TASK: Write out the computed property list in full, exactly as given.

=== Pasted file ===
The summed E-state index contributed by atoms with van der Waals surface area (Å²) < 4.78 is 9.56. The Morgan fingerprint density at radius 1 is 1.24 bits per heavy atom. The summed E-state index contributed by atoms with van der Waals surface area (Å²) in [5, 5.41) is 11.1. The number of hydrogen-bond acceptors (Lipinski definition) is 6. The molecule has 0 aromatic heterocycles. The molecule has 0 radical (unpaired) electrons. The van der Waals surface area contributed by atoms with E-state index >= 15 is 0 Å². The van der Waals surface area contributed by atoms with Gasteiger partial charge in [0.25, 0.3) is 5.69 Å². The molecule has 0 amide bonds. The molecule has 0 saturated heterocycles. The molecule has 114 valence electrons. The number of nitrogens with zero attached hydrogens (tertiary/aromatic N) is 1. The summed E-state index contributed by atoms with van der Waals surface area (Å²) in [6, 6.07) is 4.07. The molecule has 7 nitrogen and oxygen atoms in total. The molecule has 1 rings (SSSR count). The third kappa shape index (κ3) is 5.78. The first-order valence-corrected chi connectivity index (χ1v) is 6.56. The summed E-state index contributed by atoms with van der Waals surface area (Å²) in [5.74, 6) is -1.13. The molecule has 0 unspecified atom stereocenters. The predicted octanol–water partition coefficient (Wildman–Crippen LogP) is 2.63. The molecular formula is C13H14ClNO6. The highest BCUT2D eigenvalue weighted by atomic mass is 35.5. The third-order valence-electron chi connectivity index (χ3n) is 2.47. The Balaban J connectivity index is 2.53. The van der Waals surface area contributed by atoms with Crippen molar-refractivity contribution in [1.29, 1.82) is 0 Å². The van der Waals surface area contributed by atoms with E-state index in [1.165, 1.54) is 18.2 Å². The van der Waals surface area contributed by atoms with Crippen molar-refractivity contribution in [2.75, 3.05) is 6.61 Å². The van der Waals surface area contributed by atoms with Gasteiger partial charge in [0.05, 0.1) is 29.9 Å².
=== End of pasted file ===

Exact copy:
The summed E-state index contributed by atoms with van der Waals surface area (Å²) < 4.78 is 9.56. The Morgan fingerprint density at radius 1 is 1.24 bits per heavy atom. The summed E-state index contributed by atoms with van der Waals surface area (Å²) in [5, 5.41) is 11.1. The number of hydrogen-bond acceptors (Lipinski definition) is 6. The molecule has 0 aromatic heterocycles. The molecule has 0 radical (unpaired) electrons. The van der Waals surface area contributed by atoms with E-state index >= 15 is 0 Å². The van der Waals surface area contributed by atoms with Gasteiger partial charge in [0.25, 0.3) is 5.69 Å². The molecule has 0 amide bonds. The molecule has 0 saturated heterocycles. The molecule has 114 valence electrons. The number of nitrogens with zero attached hydrogens (tertiary/aromatic N) is 1. The summed E-state index contributed by atoms with van der Waals surface area (Å²) in [6, 6.07) is 4.07. The molecule has 7 nitrogen and oxygen atoms in total. The molecule has 1 rings (SSSR count). The third kappa shape index (κ3) is 5.78. The first-order valence-corrected chi connectivity index (χ1v) is 6.56. The summed E-state index contributed by atoms with van der Waals surface area (Å²) in [5.74, 6) is -1.13. The molecule has 0 unspecified atom stereocenters. The predicted octanol–water partition coefficient (Wildman–Crippen LogP) is 2.63. The molecular formula is C13H14ClNO6. The highest BCUT2D eigenvalue weighted by atomic mass is 35.5. The third-order valence-electron chi connectivity index (χ3n) is 2.47. The Balaban J connectivity index is 2.53. The van der Waals surface area contributed by atoms with Crippen molar-refractivity contribution in [1.29, 1.82) is 0 Å². The van der Waals surface area contributed by atoms with E-state index in [1.165, 1.54) is 18.2 Å². The van der Waals surface area contributed by atoms with Crippen molar-refractivity contribution in [2.75, 3.05) is 6.61 Å². The van der Waals surface area contributed by atoms with Gasteiger partial charge in [0.05, 0.1) is 29.9 Å².